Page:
In the wake of last week’s sacking of a Kenya Defense Forces base in Somalia by the al Shabaab terror group, the Kenyan government’s communications effort have once again come under a spotlight.
The country had just marked the first anniversary of a similar attack on another KDF camp in the Somali town of El Adde in which close to two hundred Kenyan soldiers were estimated to have been killed. Estimated because the government has never released an official tally of dead, injured and captured. Instead, after initially issuing a few statements offering a chronology of events and promising to answer queries later, it has subsequently maintained a studious silence.
This time, after news of the Kulbiyow attack broke on Friday, the KDF initially put out a statement stating categorically that the attack had been repulsed and that the camp had not been overrun. A second statement later in the day asserted that nine soldiers, including two officers, had lost their lives and another 15 had been injured. It also claimed that at least 70 al Shabaab militants had been killed.
The full Press Release on #KDFKulbiyow incident @amisomsomalia .#Kulbiyow #NgaoYaTaifa #TukoImaraAngani #OnTimeOnTarget #ThisIsKDF #WeAreKDF pic.twitter.com/Y2OOOCo9D4— Kenya Defence Forces (@kdfinfo) January 27, 2017
Follow up Operational Update Press Release on #KDFKulbiyow. Our Quick Reaction Force soldiers killed over 70 Al Shabaab terrorists.#WeAreKDF pic.twitter.com/nM69Pckpdp— Kenya Defence Forces (@kdfinfo) January 27, 2017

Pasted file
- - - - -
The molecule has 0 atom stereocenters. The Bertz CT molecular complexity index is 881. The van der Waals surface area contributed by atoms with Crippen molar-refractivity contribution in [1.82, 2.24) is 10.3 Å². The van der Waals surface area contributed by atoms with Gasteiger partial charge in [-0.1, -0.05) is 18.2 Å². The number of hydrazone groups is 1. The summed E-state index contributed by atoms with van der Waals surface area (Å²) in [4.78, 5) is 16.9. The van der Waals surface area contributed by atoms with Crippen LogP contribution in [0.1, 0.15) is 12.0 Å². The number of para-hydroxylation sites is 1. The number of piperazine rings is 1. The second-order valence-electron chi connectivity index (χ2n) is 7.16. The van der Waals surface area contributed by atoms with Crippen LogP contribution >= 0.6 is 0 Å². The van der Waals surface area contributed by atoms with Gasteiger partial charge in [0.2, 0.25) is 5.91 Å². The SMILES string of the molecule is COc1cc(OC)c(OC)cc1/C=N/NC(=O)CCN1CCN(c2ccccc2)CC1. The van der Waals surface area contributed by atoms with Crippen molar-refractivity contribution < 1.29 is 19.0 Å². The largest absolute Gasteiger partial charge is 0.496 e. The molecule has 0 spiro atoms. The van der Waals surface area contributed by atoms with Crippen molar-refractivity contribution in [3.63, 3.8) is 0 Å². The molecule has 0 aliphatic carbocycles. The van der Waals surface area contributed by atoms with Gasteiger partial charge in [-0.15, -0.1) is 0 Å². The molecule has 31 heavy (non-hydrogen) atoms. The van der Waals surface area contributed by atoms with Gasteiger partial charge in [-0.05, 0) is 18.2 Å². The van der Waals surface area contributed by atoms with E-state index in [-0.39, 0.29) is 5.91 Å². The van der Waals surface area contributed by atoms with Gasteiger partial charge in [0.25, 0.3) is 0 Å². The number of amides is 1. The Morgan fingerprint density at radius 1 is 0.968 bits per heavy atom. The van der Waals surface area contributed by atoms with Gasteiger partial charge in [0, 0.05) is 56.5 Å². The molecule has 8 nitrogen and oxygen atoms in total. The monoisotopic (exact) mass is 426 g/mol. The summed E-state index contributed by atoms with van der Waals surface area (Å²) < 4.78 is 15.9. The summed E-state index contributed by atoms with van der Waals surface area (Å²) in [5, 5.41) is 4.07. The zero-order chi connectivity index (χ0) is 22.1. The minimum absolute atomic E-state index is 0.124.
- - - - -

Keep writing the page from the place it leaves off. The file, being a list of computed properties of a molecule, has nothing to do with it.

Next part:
However, subsequent news reports, some of which claimed to have interviewed survivors of the attack, have raised serious doubts about the veracity of the KDF account. The al Shabaab, who run a pretty sophisticated propaganda machine, initially claimed to have killed over 50 soldiers and subsequently revised that figure upwards. Earlier this week, the group released gruesome pictures purportedly taken after the attack to back up their claims. The Standard newspaper, citing sources within the KDF, also reported that at least 68 Kenyan troops had died. A more detailed account in the Daily Nation also painted a grim picture of the camp being overrun and “pandemonium” as soldiers fled into the bush.
Following these revelations, the KDF and government communications appear to have retreated into silence. No further statements have been issued and, unlike El Adde, there has been no public comment from either their Commander-in-Chief, President Uhuru Kenyatta, or the Chief of Defence Forces, General Samson Mwathethe.
In both attacks, government communications have sought to minimize the scale of defeat specifically by either distorting or keeping mum about casualty figures, details of the incidents and the outcome of any investigations.
But does that matter? Not if you ask the pro-government online army on Twitter. Any attempt to seek clarification is met with accusations of propagandizing for the al Shabaab and having a morbid interest in death counts, as well as patently false claims that militaries across the world never reveal the true extent of their battlefield losses. It is not important to know how many died, so the argument goes, since even one is too many. Telling the truth about casualties, it is claimed, is demoralizing to our soldiers and gifts the terrorists a propaganda coup.